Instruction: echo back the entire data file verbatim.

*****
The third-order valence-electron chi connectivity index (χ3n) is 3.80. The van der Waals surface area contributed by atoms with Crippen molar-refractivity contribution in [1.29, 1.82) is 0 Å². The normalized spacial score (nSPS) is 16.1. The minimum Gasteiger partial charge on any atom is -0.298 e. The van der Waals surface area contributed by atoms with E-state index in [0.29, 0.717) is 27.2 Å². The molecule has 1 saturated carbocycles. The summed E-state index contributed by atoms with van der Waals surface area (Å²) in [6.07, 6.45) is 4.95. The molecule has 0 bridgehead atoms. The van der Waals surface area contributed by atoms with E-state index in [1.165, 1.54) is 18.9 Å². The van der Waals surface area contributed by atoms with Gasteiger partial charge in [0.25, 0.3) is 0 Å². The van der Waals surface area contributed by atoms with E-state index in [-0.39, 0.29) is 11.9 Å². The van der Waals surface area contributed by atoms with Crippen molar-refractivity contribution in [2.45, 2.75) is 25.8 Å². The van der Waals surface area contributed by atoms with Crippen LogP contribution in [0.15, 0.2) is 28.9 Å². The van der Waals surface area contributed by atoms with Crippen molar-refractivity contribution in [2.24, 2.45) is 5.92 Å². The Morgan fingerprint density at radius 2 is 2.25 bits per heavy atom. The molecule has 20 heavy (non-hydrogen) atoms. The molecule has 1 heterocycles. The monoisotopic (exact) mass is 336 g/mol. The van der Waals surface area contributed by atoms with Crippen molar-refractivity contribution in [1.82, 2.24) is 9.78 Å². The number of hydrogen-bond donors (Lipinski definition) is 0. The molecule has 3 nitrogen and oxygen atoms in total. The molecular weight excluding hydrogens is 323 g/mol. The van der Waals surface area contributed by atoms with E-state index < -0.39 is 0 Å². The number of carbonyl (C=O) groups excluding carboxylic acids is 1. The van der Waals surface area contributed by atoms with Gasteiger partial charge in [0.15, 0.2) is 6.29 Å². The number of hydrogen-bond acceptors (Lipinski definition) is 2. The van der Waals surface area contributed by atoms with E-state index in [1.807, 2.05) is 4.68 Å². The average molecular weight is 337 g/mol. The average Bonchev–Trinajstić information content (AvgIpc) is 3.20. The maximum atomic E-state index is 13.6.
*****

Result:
The third-order valence-electron chi connectivity index (χ3n) is 3.80. The van der Waals surface area contributed by atoms with Crippen molar-refractivity contribution in [1.29, 1.82) is 0 Å². The normalized spacial score (nSPS) is 16.1. The minimum Gasteiger partial charge on any atom is -0.298 e. The van der Waals surface area contributed by atoms with E-state index in [0.29, 0.717) is 27.2 Å². The molecule has 1 saturated carbocycles. The summed E-state index contributed by atoms with van der Waals surface area (Å²) in [6.07, 6.45) is 4.95. The molecule has 0 bridgehead atoms. The van der Waals surface area contributed by atoms with E-state index in [1.165, 1.54) is 18.9 Å². The van der Waals surface area contributed by atoms with Gasteiger partial charge in [0.25, 0.3) is 0 Å². The van der Waals surface area contributed by atoms with E-state index in [-0.39, 0.29) is 11.9 Å². The van der Waals surface area contributed by atoms with Crippen molar-refractivity contribution in [2.45, 2.75) is 25.8 Å². The van der Waals surface area contributed by atoms with Crippen LogP contribution in [0.15, 0.2) is 28.9 Å². The van der Waals surface area contributed by atoms with Crippen molar-refractivity contribution in [2.24, 2.45) is 5.92 Å². The Morgan fingerprint density at radius 2 is 2.25 bits per heavy atom. The molecule has 20 heavy (non-hydrogen) atoms. The molecule has 1 heterocycles. The monoisotopic (exact) mass is 336 g/mol. The van der Waals surface area contributed by atoms with Crippen molar-refractivity contribution in [1.82, 2.24) is 9.78 Å². The number of hydrogen-bond donors (Lipinski definition) is 0. The molecule has 3 nitrogen and oxygen atoms in total. The molecular weight excluding hydrogens is 323 g/mol. The van der Waals surface area contributed by atoms with E-state index < -0.39 is 0 Å². The number of carbonyl (C=O) groups excluding carboxylic acids is 1. The van der Waals surface area contributed by atoms with Gasteiger partial charge in [0.15, 0.2) is 6.29 Å². The number of hydrogen-bond acceptors (Lipinski definition) is 2. The van der Waals surface area contributed by atoms with E-state index in [1.807, 2.05) is 4.68 Å². The average molecular weight is 337 g/mol. The average Bonchev–Trinajstić information content (AvgIpc) is 3.20. The maximum atomic E-state index is 13.6.